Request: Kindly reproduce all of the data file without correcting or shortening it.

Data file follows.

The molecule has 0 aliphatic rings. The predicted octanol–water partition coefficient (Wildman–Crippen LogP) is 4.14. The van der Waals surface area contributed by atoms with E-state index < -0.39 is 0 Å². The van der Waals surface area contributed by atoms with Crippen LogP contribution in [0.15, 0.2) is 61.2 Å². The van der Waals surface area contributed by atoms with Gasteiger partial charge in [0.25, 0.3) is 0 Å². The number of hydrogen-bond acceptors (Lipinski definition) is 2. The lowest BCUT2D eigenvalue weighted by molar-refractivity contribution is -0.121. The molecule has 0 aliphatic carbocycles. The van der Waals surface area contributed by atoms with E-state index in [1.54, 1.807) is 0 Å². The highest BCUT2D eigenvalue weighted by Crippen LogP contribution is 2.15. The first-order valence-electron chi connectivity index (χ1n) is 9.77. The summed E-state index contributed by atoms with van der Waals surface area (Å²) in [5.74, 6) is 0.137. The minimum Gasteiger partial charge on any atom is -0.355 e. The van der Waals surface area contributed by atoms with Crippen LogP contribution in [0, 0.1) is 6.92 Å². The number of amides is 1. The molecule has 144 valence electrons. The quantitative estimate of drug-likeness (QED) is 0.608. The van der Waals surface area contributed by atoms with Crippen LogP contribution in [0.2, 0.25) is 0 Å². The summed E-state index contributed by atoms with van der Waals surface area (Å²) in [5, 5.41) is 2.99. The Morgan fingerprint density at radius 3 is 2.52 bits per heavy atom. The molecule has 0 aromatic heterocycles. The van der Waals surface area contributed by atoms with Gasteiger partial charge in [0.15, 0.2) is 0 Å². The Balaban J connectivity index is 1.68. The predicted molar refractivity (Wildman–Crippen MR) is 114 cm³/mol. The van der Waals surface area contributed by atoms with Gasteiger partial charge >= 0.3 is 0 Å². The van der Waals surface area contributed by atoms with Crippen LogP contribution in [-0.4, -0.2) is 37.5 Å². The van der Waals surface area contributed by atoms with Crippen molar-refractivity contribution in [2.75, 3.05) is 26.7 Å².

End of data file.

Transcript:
The molecule has 0 aliphatic rings. The predicted octanol–water partition coefficient (Wildman–Crippen LogP) is 4.14. The van der Waals surface area contributed by atoms with E-state index < -0.39 is 0 Å². The van der Waals surface area contributed by atoms with Crippen LogP contribution in [0.15, 0.2) is 61.2 Å². The van der Waals surface area contributed by atoms with Gasteiger partial charge in [0.25, 0.3) is 0 Å². The number of hydrogen-bond acceptors (Lipinski definition) is 2. The lowest BCUT2D eigenvalue weighted by molar-refractivity contribution is -0.121. The molecule has 0 aliphatic carbocycles. The van der Waals surface area contributed by atoms with E-state index in [1.54, 1.807) is 0 Å². The highest BCUT2D eigenvalue weighted by Crippen LogP contribution is 2.15. The first-order valence-electron chi connectivity index (χ1n) is 9.77. The summed E-state index contributed by atoms with van der Waals surface area (Å²) in [5.74, 6) is 0.137. The minimum Gasteiger partial charge on any atom is -0.355 e. The van der Waals surface area contributed by atoms with Crippen LogP contribution in [0, 0.1) is 6.92 Å². The number of amides is 1. The molecule has 144 valence electrons. The quantitative estimate of drug-likeness (QED) is 0.608. The van der Waals surface area contributed by atoms with Crippen LogP contribution in [0.2, 0.25) is 0 Å². The summed E-state index contributed by atoms with van der Waals surface area (Å²) in [5, 5.41) is 2.99. The Morgan fingerprint density at radius 3 is 2.52 bits per heavy atom. The molecule has 0 aromatic heterocycles. The van der Waals surface area contributed by atoms with Gasteiger partial charge in [0.15, 0.2) is 0 Å². The Balaban J connectivity index is 1.68. The predicted molar refractivity (Wildman–Crippen MR) is 114 cm³/mol. The van der Waals surface area contributed by atoms with Gasteiger partial charge >= 0.3 is 0 Å². The van der Waals surface area contributed by atoms with Crippen LogP contribution in [-0.4, -0.2) is 37.5 Å². The van der Waals surface area contributed by atoms with Crippen molar-refractivity contribution in [2.75, 3.05) is 26.7 Å².